At this point, we should probably address some of the things that are not necessary for a career as a truck driver. One major misconception is that you must be some sort of muscle-bound superhero to drive a rig. Today's rigs are designed for the ease and comfort of the driver. Power steering, air conditioning, climate controls, and many other creature comforts are available in modem rigs, and most companies recognize that the driver's comfort is directly linked to his or her satisfaction with the company and his or her performance on the road. The hardest, most physical acts, excluding loading or unloading, are probably hooking and unhooking trailers. That's not to say physical fitness isn't important for a truck driver, but pure brute strength is seldom necessary to operate a tractor-trailer rig. There are a couple of exceptions.
The DOT Exam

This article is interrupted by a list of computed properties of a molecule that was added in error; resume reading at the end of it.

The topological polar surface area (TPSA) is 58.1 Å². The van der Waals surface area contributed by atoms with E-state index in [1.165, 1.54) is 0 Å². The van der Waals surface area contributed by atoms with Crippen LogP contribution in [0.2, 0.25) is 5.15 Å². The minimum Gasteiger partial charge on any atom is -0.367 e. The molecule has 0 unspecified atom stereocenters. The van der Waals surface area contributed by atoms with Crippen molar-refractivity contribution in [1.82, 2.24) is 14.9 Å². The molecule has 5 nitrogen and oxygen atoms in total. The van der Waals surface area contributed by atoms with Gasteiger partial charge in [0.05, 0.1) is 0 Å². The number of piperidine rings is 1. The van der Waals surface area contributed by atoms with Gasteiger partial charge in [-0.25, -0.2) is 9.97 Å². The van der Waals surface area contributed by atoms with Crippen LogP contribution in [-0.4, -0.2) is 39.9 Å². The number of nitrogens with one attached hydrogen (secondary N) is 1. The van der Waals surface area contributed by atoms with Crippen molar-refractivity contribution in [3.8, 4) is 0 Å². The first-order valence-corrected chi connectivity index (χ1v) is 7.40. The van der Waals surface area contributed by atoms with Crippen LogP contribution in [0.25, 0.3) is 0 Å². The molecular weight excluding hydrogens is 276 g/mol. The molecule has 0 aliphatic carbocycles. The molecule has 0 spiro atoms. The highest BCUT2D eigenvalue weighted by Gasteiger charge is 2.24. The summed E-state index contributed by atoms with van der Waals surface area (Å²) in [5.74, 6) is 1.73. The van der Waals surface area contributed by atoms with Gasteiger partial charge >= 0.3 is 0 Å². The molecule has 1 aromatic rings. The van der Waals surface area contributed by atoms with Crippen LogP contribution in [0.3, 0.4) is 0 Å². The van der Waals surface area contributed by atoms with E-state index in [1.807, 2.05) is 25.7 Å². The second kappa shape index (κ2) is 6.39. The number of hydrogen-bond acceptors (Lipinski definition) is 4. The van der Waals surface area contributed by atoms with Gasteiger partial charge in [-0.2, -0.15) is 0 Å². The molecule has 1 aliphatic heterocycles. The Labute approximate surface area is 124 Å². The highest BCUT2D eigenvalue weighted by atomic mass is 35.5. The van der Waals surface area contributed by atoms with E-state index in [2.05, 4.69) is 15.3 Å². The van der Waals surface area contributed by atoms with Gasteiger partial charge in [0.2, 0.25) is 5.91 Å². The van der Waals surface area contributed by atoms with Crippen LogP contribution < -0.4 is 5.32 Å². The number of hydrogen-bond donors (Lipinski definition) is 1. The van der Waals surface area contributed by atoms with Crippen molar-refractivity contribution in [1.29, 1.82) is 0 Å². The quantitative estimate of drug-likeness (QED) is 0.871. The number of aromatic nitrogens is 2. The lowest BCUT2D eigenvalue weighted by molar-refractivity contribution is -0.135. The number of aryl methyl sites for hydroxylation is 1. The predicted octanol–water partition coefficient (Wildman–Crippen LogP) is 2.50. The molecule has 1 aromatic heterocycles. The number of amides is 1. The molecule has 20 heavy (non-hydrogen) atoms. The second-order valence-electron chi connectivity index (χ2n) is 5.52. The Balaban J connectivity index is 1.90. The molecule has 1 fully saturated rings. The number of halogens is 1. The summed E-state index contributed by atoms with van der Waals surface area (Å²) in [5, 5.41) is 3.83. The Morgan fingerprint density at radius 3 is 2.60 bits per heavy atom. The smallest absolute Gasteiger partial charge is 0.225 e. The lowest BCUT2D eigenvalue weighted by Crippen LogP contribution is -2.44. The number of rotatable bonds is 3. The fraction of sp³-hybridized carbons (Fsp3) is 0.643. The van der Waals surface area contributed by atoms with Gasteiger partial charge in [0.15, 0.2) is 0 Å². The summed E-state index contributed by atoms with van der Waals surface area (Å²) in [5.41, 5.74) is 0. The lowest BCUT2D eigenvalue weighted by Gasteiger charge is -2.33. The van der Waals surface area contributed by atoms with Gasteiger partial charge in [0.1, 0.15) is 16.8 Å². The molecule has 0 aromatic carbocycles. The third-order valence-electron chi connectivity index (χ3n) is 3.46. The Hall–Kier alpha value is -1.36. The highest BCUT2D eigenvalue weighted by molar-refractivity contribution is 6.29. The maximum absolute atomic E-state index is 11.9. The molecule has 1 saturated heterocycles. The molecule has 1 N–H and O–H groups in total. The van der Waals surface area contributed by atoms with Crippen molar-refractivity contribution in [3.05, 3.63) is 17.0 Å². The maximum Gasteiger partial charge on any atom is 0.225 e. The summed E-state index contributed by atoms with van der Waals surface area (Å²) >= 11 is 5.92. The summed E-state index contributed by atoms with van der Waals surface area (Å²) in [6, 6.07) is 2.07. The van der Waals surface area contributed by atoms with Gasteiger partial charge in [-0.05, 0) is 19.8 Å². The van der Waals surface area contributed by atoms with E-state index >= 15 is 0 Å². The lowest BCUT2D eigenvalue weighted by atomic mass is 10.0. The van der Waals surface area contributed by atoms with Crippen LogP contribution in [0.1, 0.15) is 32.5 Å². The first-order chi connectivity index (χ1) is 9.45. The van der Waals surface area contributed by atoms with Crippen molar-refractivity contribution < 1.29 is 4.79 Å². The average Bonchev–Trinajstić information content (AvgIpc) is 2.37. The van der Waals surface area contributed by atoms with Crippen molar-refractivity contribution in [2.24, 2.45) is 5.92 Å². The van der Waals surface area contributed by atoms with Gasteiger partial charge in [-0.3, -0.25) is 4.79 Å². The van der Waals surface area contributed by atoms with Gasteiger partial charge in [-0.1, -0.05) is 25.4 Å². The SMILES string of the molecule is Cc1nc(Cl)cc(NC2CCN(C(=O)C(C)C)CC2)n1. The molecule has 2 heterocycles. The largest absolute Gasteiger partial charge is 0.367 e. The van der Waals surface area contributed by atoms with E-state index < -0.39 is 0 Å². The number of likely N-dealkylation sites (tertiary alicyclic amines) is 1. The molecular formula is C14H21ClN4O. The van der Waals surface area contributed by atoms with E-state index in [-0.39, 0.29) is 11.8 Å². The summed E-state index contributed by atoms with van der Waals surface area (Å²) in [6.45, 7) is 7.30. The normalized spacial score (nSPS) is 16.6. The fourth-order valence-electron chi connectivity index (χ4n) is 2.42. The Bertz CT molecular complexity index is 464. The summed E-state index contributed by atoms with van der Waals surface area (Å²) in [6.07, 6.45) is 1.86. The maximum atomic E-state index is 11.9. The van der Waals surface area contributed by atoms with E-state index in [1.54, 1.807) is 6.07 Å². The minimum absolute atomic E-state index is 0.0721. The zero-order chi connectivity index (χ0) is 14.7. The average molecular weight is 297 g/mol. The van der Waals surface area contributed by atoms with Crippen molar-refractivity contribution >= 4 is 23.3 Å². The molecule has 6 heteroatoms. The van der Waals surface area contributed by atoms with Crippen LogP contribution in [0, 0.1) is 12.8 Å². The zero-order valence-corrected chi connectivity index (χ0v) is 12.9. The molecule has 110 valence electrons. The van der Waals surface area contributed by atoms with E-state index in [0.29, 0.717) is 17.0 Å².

There is far more to trucking than just learning how to pilot a rig through an obstacle course. In fact, driving may be one of the less challenging topics you address during your training. The federal and state laws governing trucking are myriad and often complicated, and you will be expected to learn those that apply to you and your rig. In fact, before you are allowed to drive a rig, you will have to pass both a physical and a series of written exams. Included in your written exams are a number of licensing requirements. Unlike automobile licenses, a truck driver needs federal certification on his or her license for every conceivable driving situation they might find themselves in. Hence, in addition to a general knowledge test, you will take an exam on air braking systems, may need to take an exam for hazardous material handling, commonly referred to as a HazMat endorsement (which is earned through a written exam), certification for pulling multiple trailers if that is what you intend to do, and another exam for tankers.